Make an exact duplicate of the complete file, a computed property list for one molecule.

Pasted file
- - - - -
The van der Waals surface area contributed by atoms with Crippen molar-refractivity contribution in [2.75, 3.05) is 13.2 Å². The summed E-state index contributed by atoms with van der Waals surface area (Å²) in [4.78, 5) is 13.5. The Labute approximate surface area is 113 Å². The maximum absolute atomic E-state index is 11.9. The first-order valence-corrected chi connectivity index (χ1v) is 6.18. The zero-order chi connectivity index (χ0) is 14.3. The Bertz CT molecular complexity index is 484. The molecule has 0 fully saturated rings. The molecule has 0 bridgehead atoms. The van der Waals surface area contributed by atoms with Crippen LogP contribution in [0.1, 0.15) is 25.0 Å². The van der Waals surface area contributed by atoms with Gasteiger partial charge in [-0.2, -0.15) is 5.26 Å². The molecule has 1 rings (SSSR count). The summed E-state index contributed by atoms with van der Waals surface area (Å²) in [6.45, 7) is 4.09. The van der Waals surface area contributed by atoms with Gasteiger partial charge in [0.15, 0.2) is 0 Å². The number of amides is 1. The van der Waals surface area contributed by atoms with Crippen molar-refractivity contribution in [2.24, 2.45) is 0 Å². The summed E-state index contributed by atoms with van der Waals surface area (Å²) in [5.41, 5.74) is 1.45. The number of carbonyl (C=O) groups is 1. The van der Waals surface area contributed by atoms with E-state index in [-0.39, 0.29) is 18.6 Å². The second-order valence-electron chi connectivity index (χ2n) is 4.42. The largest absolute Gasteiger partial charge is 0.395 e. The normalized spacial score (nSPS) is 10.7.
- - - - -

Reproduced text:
The van der Waals surface area contributed by atoms with Crippen molar-refractivity contribution in [2.75, 3.05) is 13.2 Å². The summed E-state index contributed by atoms with van der Waals surface area (Å²) in [4.78, 5) is 13.5. The Labute approximate surface area is 113 Å². The maximum absolute atomic E-state index is 11.9. The first-order valence-corrected chi connectivity index (χ1v) is 6.18. The zero-order chi connectivity index (χ0) is 14.3. The Bertz CT molecular complexity index is 484. The molecule has 0 fully saturated rings. The molecule has 0 bridgehead atoms. The van der Waals surface area contributed by atoms with Crippen LogP contribution in [0.1, 0.15) is 25.0 Å². The van der Waals surface area contributed by atoms with Gasteiger partial charge in [-0.2, -0.15) is 5.26 Å². The molecule has 1 rings (SSSR count). The summed E-state index contributed by atoms with van der Waals surface area (Å²) in [6.45, 7) is 4.09. The van der Waals surface area contributed by atoms with Gasteiger partial charge in [0.15, 0.2) is 0 Å². The number of amides is 1. The van der Waals surface area contributed by atoms with Crippen molar-refractivity contribution in [2.24, 2.45) is 0 Å². The summed E-state index contributed by atoms with van der Waals surface area (Å²) in [5.41, 5.74) is 1.45. The number of carbonyl (C=O) groups is 1. The van der Waals surface area contributed by atoms with E-state index in [-0.39, 0.29) is 18.6 Å². The second-order valence-electron chi connectivity index (χ2n) is 4.42. The largest absolute Gasteiger partial charge is 0.395 e. The normalized spacial score (nSPS) is 10.7.